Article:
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WARD PRODS. CORP. v. FINKEL

June 19, 1940

WARD PRODUCTS CORPORATION
v.
FINKEL et al.



The opinion of the court was delivered by: INCH

INCH, District Judge.

Plaintiff sues the defendant alleging that plaintiff is the sole and exclusive owner of U.S. Patent No. 2,152,316, applied for on July 22, 1938, by one Roman Kopanski, and on March 28, 1939, duly assigned by Kopanski to plaintiff to which the patent was thereafter directly issued. Plaintiff then alleges that defendant has infringed this patent and also has been guilty of unfair competition.

From the evidence it appears that both plaintiff and defendant had for some time been engaged in manufacturing and selling radio antennae which had an extensible metallic tube and could be mounted on an automobile, outside, and slightly to the left front, of the driver. There is nothing new in such an article for, since radios were installed in automobiles, some sort of antenna has been necessary and this general type of a telescopic rod has been familiar in the industry. However, one of the objections to it was, that it produced a rattle. This was due to the sections knocking against each other when the automobile was in motion. Kopanski decided to introduce into the sections some sort of lubricant, and after trying out several of these, he found that glycerine, castor oil, mineral oil or motor oil, were sufficient to cushion the sections and thereby prevent the rattle. Because of the close connection of the sections, one within the other, the oil or grease was forced in at one end.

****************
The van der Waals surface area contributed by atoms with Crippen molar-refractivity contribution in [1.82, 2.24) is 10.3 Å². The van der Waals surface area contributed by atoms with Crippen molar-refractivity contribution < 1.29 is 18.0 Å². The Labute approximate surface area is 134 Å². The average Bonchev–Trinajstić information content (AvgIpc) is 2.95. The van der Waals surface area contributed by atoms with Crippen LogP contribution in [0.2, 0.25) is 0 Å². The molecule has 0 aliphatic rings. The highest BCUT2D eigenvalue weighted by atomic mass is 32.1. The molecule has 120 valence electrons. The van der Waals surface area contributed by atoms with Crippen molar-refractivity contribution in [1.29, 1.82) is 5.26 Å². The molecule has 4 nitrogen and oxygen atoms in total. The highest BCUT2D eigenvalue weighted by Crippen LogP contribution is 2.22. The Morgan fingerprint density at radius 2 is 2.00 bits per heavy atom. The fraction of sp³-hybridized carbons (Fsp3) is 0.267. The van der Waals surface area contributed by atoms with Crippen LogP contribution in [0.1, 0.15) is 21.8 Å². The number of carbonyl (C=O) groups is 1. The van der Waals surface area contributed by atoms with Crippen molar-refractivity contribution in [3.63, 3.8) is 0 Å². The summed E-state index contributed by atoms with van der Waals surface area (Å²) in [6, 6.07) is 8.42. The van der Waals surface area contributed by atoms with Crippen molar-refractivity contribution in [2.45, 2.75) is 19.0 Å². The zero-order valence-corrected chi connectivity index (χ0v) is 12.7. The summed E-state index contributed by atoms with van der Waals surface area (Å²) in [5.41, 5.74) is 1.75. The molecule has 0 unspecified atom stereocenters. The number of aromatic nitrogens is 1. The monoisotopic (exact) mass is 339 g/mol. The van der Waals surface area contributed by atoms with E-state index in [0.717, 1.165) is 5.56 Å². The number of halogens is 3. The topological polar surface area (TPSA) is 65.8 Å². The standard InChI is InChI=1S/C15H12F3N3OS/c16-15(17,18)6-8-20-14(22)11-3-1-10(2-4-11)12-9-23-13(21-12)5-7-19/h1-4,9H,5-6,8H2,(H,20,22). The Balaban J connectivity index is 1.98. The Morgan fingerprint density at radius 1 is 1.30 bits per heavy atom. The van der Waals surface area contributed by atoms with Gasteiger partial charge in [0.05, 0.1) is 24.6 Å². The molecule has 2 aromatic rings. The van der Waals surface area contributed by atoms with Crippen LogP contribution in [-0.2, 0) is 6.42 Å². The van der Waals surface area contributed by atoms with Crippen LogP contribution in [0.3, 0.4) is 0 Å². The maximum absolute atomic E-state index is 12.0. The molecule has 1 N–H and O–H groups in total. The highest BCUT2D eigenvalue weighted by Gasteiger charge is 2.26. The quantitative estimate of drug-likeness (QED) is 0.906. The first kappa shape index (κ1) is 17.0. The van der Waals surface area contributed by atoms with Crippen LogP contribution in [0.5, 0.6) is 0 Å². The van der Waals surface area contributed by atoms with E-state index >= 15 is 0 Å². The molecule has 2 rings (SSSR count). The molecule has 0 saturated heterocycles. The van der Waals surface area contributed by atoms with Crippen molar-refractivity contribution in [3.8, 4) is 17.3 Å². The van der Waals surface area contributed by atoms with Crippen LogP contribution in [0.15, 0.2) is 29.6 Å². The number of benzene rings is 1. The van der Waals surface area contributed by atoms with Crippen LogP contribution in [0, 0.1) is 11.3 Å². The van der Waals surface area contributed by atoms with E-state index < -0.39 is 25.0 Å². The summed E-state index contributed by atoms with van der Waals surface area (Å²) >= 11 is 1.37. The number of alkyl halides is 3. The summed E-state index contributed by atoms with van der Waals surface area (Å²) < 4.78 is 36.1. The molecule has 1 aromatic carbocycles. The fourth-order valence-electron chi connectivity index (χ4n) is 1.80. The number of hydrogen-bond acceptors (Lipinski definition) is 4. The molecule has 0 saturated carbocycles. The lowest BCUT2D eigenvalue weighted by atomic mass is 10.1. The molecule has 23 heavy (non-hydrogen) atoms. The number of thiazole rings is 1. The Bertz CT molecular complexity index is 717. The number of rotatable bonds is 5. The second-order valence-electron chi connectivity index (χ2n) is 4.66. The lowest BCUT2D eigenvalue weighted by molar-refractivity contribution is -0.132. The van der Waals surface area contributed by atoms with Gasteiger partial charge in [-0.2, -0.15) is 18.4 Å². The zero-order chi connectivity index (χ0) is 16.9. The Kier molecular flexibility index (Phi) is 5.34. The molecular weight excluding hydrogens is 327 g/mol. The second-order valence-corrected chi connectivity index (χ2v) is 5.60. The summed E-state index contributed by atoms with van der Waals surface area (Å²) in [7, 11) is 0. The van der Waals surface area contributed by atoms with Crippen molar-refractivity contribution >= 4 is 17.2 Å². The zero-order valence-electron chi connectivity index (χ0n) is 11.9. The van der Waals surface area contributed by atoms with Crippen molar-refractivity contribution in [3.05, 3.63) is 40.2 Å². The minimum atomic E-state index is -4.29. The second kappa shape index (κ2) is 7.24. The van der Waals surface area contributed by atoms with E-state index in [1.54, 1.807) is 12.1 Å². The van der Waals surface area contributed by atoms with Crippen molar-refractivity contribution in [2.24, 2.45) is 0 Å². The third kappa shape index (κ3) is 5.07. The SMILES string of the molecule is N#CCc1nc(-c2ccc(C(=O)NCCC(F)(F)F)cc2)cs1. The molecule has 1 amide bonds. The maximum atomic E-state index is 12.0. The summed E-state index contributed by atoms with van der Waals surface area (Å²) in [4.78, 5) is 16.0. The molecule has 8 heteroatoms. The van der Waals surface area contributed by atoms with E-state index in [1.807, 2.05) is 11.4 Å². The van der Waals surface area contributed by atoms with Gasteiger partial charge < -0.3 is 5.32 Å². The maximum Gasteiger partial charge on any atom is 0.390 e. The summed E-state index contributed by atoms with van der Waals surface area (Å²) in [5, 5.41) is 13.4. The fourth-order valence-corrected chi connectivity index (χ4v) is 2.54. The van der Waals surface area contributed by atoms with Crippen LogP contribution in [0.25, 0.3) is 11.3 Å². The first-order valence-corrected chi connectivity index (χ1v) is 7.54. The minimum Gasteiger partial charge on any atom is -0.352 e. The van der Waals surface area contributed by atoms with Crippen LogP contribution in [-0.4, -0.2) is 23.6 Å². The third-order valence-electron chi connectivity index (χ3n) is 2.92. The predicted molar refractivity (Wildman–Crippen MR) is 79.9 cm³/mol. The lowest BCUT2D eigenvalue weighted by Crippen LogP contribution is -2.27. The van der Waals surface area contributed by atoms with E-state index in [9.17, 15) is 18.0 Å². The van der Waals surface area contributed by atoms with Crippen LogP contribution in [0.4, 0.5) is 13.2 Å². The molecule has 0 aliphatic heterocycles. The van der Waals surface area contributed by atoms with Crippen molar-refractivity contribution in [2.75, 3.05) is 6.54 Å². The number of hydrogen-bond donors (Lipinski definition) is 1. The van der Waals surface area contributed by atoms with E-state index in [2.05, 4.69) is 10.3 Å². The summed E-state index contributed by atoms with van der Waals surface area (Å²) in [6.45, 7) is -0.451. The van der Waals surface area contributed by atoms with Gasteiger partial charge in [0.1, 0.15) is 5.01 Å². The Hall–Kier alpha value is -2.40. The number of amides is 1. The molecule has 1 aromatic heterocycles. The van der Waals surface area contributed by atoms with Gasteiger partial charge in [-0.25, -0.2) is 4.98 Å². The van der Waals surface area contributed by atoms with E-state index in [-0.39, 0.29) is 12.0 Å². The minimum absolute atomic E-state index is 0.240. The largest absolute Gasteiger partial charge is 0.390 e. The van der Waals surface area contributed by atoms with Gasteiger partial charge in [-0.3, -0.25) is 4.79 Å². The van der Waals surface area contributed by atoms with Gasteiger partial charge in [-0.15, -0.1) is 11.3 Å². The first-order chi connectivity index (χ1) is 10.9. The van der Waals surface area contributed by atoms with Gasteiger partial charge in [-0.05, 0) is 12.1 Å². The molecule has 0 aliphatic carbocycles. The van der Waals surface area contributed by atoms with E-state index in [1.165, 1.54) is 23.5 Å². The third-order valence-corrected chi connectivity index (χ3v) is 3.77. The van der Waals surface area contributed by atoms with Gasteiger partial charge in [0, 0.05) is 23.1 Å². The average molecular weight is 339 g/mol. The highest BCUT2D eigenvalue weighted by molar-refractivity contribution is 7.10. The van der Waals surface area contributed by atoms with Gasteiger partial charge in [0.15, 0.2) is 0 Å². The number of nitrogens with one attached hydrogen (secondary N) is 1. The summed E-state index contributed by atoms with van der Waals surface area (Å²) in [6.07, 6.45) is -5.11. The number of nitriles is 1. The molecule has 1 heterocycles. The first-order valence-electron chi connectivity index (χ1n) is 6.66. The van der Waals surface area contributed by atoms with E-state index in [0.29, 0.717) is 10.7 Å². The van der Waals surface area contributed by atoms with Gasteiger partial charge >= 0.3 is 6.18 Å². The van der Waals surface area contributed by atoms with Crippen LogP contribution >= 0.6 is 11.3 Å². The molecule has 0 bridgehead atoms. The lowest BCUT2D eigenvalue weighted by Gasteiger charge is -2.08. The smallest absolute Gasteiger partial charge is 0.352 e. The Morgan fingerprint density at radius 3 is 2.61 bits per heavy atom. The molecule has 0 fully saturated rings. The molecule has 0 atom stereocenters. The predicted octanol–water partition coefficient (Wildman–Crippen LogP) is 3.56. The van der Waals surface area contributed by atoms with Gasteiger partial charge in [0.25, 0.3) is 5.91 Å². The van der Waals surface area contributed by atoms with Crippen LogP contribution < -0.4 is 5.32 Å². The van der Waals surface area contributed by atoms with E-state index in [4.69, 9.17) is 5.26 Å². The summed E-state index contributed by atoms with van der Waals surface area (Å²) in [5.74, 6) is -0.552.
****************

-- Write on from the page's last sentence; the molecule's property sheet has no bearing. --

In the Kopanski patent he states that his invention "relates to an improved radio antenna especially adapted for use on an automobile. As is well known, there is now in quite general use a telescopic form of radio antenna on automobiles; it is also quite well known that there is considerable rattle between the telescoping parts of this type of antenna * * * It is therefore the object of my invention to devise an antenna of the type mentioned with means for preventing such objectionable rattle". (Lines 1-14, page 1, of patent, plaintiff's Exhibit 1).